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Determining Your Asset Mix

As the markets continue to follow a volatile course, there is considerable uncertainty as to whether or not the current upward trend is for real. With opinions ranging widely as to the direction of the next big move, now, more so than ever, is the time for you to ensure that you own a balanced portfolio tailored to your needs. The appropriate "asset mix" or percentage of your total portfolio allocated into each asset class is a critical issue investors must address. By diversifying your assets into different categories, temporary downturns in one class can be partially offset by gains in another. As a result, total portfolio returns should tend to be more consistent over time.

For the purpose of simplicity, our study will outline a mix of cash, fixed income (i.e. bonds and term deposits), and equities (common stock). However, these are by no means an exhaustive list of the possible investment vehicles available to you within your portfolio. The standard or rule-of-thumb asset mix generally used within the investment industry is the 60-30-10 rule. It suggests we place 60% of our portfolio funds in equities, 30% in fixed income securities, and 10% in cash.

Although this is a solid framework with which to begin from, we feel it is important to tailor your asset mix further to suit your individual investment situation and needs. As a starting point, we suggest you consider your time horizon and personal level of risk tolerance.

Time Horizon

For a relatively young, healthy, newly married or single person, with a long term investment horizon, a 70-25-5 asset mix may be appropriate. Typically, this individual has a moderate tax rate and a higher risk tolerance, yet the later is often unique to the person. As we have emphasized in the past, historically, over the long run, equities have vastly outperformed all other asset classes. Consequently, for those blessed with a considerable holding period, an over-weighted exposure to common stocks is often a prudent choice.

For a middle aged individual, possibly with a family and likely in his/her peak earning years, the standard asset mix of 60-30-10 should do the trick. If the subject is concerned with such uncertainties as the availability of college tuition or is on the verge of entering his/her golden years, a five or ten per cent increase in fixed income securities at the expense of equities is an option. Indeed, the same strategy could also be used if the individual is looking to increase his/her overall income level. It is still a good idea to be relatively over-weighted in equities at this point. Often, middle-aged investors (beginning between 40-45) continue to have an investment horizon of over 20 years.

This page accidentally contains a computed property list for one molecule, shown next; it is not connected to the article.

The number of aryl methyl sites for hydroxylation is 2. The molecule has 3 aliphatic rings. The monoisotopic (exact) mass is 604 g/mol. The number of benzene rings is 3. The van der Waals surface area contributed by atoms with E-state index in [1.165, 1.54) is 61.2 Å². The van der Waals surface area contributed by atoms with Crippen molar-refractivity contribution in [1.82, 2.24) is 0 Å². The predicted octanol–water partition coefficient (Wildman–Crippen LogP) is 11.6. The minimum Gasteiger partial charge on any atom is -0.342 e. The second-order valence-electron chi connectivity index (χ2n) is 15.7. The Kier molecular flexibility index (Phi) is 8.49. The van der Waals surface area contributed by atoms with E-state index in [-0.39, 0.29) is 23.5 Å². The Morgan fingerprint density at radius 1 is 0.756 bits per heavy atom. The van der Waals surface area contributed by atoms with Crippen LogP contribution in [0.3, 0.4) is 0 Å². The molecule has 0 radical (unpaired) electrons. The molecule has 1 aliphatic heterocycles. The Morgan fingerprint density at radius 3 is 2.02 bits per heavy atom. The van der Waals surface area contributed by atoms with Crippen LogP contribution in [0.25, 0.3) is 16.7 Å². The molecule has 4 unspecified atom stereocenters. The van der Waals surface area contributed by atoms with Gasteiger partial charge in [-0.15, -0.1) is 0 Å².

Older investors, likely seeking income and a higher degree of safety may begin with a more conservative 45-50-5 asset mix. Often these individuals are in a lower tax bracket and can take advantage of the steady income provided by fixed income securities. As income is required, the percentage of fixed income securities can be increased. Having said this, it is often the case that many older investors find themselves with more time on their hands. As a result, and if they are inclined, they are in a position to educate themselves further on individual companies and make effective investments. If they are receiving a reasonable pension and have a relatively substantial portfolio, these investors can often combine their research with other sources and be quite successful.

Risk Tolerance Level

While a longer time horizon inherently biases the above weightings toward equities, an investor must also take into account his/her personal level of risk aversion. For an individual who can stomach the often volatile yearly returns associated with common stocks, then the relatively aggressive long term stance of 70-25-5 could prove to be ideal. However, for those who find themselves getting a little "queasy" over the market's constant gyrations, a more conservative mix is definitely appropriate. If your equity investment is leaving you with too many sleepless nights, then an aggressive equity stance is not right for you.

In Conclusion

We stress that you remember the above recommendations are only guidelines. When approaching the question of your own asset mix, a multitude of other factors including your disposable income, personal taxation level, and overall level of financial resources must be considered. If you are just beginning to build your portfolio (with a modest amount of capital), your initial purchases will inevitably leave you over-weighted in one or two classes. Again, we advise you purchase gradually and diversify over time.

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